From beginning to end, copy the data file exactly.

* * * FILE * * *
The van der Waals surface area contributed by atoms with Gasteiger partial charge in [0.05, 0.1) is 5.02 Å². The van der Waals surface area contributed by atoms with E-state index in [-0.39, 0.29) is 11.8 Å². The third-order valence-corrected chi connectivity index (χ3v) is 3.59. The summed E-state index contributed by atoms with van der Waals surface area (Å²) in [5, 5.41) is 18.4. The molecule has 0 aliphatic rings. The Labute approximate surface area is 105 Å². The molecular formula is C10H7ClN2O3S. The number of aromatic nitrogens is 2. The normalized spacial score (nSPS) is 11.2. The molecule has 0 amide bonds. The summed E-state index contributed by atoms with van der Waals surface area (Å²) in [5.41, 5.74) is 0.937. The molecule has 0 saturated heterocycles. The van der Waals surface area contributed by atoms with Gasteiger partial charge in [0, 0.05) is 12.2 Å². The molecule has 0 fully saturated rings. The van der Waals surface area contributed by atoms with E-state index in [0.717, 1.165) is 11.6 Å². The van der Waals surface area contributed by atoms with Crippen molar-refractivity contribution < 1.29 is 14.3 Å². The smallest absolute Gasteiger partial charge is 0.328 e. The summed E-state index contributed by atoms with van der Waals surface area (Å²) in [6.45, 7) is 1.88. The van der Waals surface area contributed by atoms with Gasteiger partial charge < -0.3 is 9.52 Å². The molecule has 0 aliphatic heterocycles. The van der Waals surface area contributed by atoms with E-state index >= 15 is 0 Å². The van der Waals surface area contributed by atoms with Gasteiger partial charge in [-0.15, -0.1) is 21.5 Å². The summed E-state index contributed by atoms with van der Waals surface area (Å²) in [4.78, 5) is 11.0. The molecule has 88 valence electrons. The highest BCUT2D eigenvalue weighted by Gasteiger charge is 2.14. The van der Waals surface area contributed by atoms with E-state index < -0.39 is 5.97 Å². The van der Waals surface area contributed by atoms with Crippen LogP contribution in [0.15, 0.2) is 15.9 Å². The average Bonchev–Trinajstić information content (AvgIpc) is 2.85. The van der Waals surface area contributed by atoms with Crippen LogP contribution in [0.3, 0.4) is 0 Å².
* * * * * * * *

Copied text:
The van der Waals surface area contributed by atoms with Gasteiger partial charge in [0.05, 0.1) is 5.02 Å². The van der Waals surface area contributed by atoms with E-state index in [-0.39, 0.29) is 11.8 Å². The third-order valence-corrected chi connectivity index (χ3v) is 3.59. The summed E-state index contributed by atoms with van der Waals surface area (Å²) in [5, 5.41) is 18.4. The molecule has 0 aliphatic rings. The Labute approximate surface area is 105 Å². The molecular formula is C10H7ClN2O3S. The number of aromatic nitrogens is 2. The normalized spacial score (nSPS) is 11.2. The molecule has 0 amide bonds. The summed E-state index contributed by atoms with van der Waals surface area (Å²) in [5.41, 5.74) is 0.937. The molecule has 0 saturated heterocycles. The van der Waals surface area contributed by atoms with Gasteiger partial charge in [0, 0.05) is 12.2 Å². The molecule has 0 fully saturated rings. The van der Waals surface area contributed by atoms with E-state index in [0.717, 1.165) is 11.6 Å². The van der Waals surface area contributed by atoms with Crippen molar-refractivity contribution < 1.29 is 14.3 Å². The smallest absolute Gasteiger partial charge is 0.328 e. The summed E-state index contributed by atoms with van der Waals surface area (Å²) in [6.45, 7) is 1.88. The van der Waals surface area contributed by atoms with Gasteiger partial charge < -0.3 is 9.52 Å². The molecule has 0 aliphatic heterocycles. The van der Waals surface area contributed by atoms with E-state index >= 15 is 0 Å². The van der Waals surface area contributed by atoms with Gasteiger partial charge in [-0.15, -0.1) is 21.5 Å². The summed E-state index contributed by atoms with van der Waals surface area (Å²) in [4.78, 5) is 11.0. The molecule has 88 valence electrons. The highest BCUT2D eigenvalue weighted by Gasteiger charge is 2.14. The van der Waals surface area contributed by atoms with E-state index < -0.39 is 5.97 Å². The van der Waals surface area contributed by atoms with Crippen LogP contribution in [0.15, 0.2) is 15.9 Å². The average Bonchev–Trinajstić information content (AvgIpc) is 2.85. The van der Waals surface area contributed by atoms with Crippen LogP contribution in [0.3, 0.4) is 0 Å².